Assistant Director, Coastal Resources Center
Provide strategic leadership and direction to the Coastal Resources Center (CRC) to build and manage the organization’s administrative structure. Support CRC’s philosophy and core values to facilitate the achievement of its short and long-term goals. Play a key role in CRC’s ongoing strategic planning process and enhancement of CRC’s infrastructure to maintain and deepen its leadership role in coastal management and governance. Primary responsibilities include administrative support services, human resources management, management information systems, communications, budget development, and fundraising. This is a full-time, calendar year position, limited to 6/25/16 with extension contingent on funding. Visit the URI jobs website at: https://jobs.uri.edu to apply and view complete details for job posting (#SF00063). Please attach 3 (PDF) documents to your electronic application: (#1) cover letter, (#2) resume which contains the names and contact information for three references, and (#3) a 3-5 page writing sample. Applications will close July 23, 2015. Only electronic applications will be accepted. The University of Rhode Island is an AA/EEOD employer. Women, persons of color, protected veterans, individuals with disabilities, and other protected groups members are encouraged to apply.
This Rockefeller Foundation blog, an oldie-but-goodie, showcases the Small-Scale Fisheries Innovation Summit, designed and facilitated by Stanford ChangeLabs and supported by the Rockefeller Foundation’s Oceans & Fisheries Initiative. Among the participants from eight countries was CRC’s then Interim Director Brian Crawford, now Chief of Party of USAID/Ghana Sustainable Fisheries Management Project.
You know it’s summer when clamming classes are back. The RI Shellfish Management Plan (SMP) is sponsoring the state Department of Environmental Management’s 2015 Clamming Series. The first session of the summer is Wednesday, June 17, from noon to 3 p.m. at North Kingstown Town Beach.
Many Rhode Island residents may not be aware that they are allowed to harvest shellfish recreationally in designated areas without a license. DEM is offering folks a chance to learn how to dig for clams, providing the necessary equipment to do so and sharing the management strategies that have kept Rhode Island in the quahogging industry for so long. Commercial quahogger Jody King will introduce participants to the ins and outs of recreational clamming. Space is limited, and registration is required.
To register or learn more contact Kimberly Sullivan: email@example.com or 401-539-0019.
Join CRC’s US Coastal Programs Director Jen McCann, Redstone Strategy Group Project Manager Jason Blau and Meridian Institute Senior Fellow Rich Innes from 12:15 to 1:15 PM on Wednesday, June 10, as they discuss the environmental, economic and cultural benefits of ocean planning and how to best implement ocean planning across the country. This free live broadcast is part of OceansLIVE! at Capitol Hill Ocean Week, a series of special panels and interviews designed to dive deeper into ocean, coastal and Great Lakes issues. You can watch the broadcast at www.OceansLIVE.org and submit questions directly through www.OceansLIVE.org and through Twitter using #CHOW2015.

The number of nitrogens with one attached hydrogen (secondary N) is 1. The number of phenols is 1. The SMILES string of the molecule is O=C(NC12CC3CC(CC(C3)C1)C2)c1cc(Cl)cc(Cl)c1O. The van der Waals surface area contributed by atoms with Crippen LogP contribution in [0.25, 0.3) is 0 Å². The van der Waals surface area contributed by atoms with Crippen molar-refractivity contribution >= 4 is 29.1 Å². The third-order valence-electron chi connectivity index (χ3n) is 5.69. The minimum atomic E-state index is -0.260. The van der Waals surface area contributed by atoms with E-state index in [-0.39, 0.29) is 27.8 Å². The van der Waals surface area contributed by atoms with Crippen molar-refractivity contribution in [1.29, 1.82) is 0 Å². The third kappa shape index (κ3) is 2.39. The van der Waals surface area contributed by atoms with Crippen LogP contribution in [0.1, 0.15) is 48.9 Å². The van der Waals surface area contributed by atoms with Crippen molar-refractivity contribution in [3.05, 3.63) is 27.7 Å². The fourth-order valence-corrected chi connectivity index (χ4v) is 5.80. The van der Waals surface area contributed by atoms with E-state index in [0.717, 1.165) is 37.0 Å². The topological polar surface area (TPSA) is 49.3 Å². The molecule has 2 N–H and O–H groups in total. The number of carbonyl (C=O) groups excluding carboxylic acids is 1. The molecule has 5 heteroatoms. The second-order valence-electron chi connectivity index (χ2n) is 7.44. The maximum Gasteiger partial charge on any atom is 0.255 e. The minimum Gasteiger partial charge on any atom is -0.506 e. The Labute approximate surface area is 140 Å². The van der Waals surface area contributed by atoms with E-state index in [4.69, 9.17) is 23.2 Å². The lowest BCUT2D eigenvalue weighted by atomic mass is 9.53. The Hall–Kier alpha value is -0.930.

Have you ever wanted to learn how to safely shuck clams and oysters? Are you interested in growing your own oysters? Would you like to go clamming with an expert this summer?
Then mark your calendar for the next RI Shellfish Management Plan (SMP) Stakeholder Meeting Thursday, June 25, 5-7 p.m. at Corless Auditorium, URI Graduate School of Oceanography, Narragansett Bay Campus.
Come hear about progress made since the launch of the SMP in November, including work on implementing SMP recommendations, funding for shellfish research in 2016, clamming classes hosted by DEM, safe shellfish consumption and a feature presentation on shellfish restoration in Rhode Island.
And, a longtime quahogger will teach the audience how to properly shuck shellfish (live demo and tasting).
Fruit, cookies, and beverages will be provided. RSVP to firstname.lastname@example.org. To learn more about the RI Shellfish Management Plan, please visit: http://www.rismp.org/.
CRC’s role in facilitating Rhode Island’s landmark Ocean SAMP, which has allowed the state to move forward with the nation’s first offshore wind farm in the context of responsible use of marine resources, is featured in Roger Williams University’s law magazine.The article, titled “Power Struggle,” includes an interview with CRC’s U.S. Program Director Jennifer McCann.
The latest issue of “Momentum: Research & Innovation,” the magazine published by URI’s Division of Research and Economic Development prominently features an article on CRC’s sustainable fisheries management project in Ghana, led by CRC’s Brian Crawford, who served as CRC’s interim director and international programs director. Crawford moved to Accra, Ghana, with his wife, Chat, in January to lead the five-year, USAID-funded project.
CRC has recently published a report providing an overview summary of the Newport Resilience Assessment Tour (NRAT), which CRC led in the summer of 2014 along with its partners at R.I. Sea Grant and R.I. CRMC.
NRAT was conducted as a climate change adaptation effort concentrating on Newport, RI, waterfront and a conducted through the participation of several businesses and organizations interested in receiving recommendations for protecting their property and assets from storm damage and sea level rise.
The assessment tour and report were completed as part of the R.I. Shoreline Change Management Plan (Beach SAMP).